A dark example of that shift is Charles Manson and his "family," which began forming during 1967's Summer of Love but closed out that decade with the brutal murders
of Sharon Tate, Leno and Rosemary LaBianca and four others.
Here are seven of the most notorious crime sprees, serial killings and mass murders that shocked America in the 1970s:
Charles Manson and three of his followers were found guilty of the murders of Tate, the LaBiancas and four others on January 25, 1971. The killers were originally given the death penalty, but California later abolished it, reducing their sentences to life. Being locked away, however, did not stop the threat of Manson's mayhem. His followers still believed in his "Helter Skelter" message and tried to impress him with their own violent acts.
The most noteworthy came on September 5, 1975, when Manson Family member Lynette "Squeaky" Fromme pulled a gun on President Gerald Ford in a failed assassination attempt. As Time magazine wrote in "The Girl Who Almost Killed Ford,"
it was a chilling reminder that not even those with Secret Service protection are safe from violence in America:
Squeaky Fromme's mad act in a Sacramento park with a .45 in her small hand had an immediate, sobering effect on the 1976 presidential election campaign. All too clearly, every candidate could visualize a similar attack being launched against himself. The incident was also a vivid and sickening reminder of one of the most disturbing paradoxes of America: the fact that such a liberal and free society should somehow generate a sprinkling of warped souls who for dark reasons of their own seek to work out their frustrations by destroying political leaders.
The Manson Family murders sent a shockwave through Hollywood, but during that same time another killer was terrorizing the San Francisco Bay Area. The Zodiac Killer ushered in a new era of serial killer: one who was smart enough to get away with murder but at the same time wanted the publicity. The Zodiac Killer became famous for his series of cryptograms and coded letters that he sent to the press. In the letters, the killer admitted to murders, threatened more killings and was believed to have given hints at his true identity. Zodiac was believed to have killed at least five people during the late '60s but could be responsible for more since he was never captured. Police looked into several possible suspects, but no one has ever been identified as the Zodiac Killer or charged in the killings linked to him.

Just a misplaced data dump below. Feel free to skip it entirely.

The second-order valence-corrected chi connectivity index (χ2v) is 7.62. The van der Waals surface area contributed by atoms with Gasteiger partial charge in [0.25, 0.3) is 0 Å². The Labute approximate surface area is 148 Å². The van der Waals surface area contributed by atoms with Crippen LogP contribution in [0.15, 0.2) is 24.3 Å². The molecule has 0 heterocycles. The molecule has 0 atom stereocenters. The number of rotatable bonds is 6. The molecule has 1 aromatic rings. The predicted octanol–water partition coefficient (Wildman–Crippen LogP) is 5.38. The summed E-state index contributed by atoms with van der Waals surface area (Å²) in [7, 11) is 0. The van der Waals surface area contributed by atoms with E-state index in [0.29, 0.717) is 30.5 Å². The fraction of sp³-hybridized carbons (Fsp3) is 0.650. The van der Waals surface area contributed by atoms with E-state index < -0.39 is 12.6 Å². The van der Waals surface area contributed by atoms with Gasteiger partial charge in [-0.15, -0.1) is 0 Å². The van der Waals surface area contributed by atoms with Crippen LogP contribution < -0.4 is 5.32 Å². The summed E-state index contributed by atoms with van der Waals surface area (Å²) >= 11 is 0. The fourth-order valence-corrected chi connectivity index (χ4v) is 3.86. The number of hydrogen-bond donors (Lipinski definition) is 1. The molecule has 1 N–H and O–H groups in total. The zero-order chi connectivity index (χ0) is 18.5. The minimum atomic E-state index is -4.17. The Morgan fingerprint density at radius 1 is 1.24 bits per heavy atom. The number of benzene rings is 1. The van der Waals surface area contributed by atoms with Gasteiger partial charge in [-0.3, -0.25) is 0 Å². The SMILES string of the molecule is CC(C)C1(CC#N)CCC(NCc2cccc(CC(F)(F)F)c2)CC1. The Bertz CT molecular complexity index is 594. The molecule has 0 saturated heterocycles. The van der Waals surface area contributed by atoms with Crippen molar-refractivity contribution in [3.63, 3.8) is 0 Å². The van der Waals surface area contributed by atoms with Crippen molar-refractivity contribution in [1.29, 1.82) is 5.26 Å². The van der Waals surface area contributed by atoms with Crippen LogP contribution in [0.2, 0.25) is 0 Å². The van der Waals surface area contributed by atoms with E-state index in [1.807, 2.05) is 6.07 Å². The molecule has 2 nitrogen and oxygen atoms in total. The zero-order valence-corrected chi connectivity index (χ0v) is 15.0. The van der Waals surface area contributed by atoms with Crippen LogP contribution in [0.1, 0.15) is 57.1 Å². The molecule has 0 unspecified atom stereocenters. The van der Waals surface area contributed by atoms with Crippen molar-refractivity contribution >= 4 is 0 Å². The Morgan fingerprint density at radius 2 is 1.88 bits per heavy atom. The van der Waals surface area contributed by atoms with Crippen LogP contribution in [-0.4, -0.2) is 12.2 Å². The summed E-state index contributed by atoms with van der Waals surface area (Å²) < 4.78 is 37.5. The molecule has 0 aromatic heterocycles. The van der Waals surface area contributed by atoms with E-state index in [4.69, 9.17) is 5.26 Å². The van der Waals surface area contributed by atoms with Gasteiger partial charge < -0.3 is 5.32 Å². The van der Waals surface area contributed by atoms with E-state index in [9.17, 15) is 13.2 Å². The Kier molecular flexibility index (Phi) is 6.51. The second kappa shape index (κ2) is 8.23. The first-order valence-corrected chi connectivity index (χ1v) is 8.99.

John Wayne Gacy
While California grappled with its cults and unsolved mysteries, a serial killer with an eye for young men plagued Chicago. John Wayne Gacy, also known as the "Killer Clown," would go down as one of the most notorious serial killers in history. In 1978, Gacy confessed to murdering 33 teenage boys and young men, but he could be responsible for more. Many of his murders took place in his own home, where he would sexually assault and strangle the young men to death. Almost all his victims were buried in a crawl space underneath his house. Gacy spent 14 years on death row, eventually being executed on May 10, 1994.
While Gacy targeted young men, other serial killers went after young women in the '70s. The man who should have incited the most fear may have seemed the least suspicious of them all -- Ted Bundy. As Time wrote in "The Case of the Chi Omega Killer"
on July 16, 1979, Bundy did not conform to the typical psychopath stereotypes: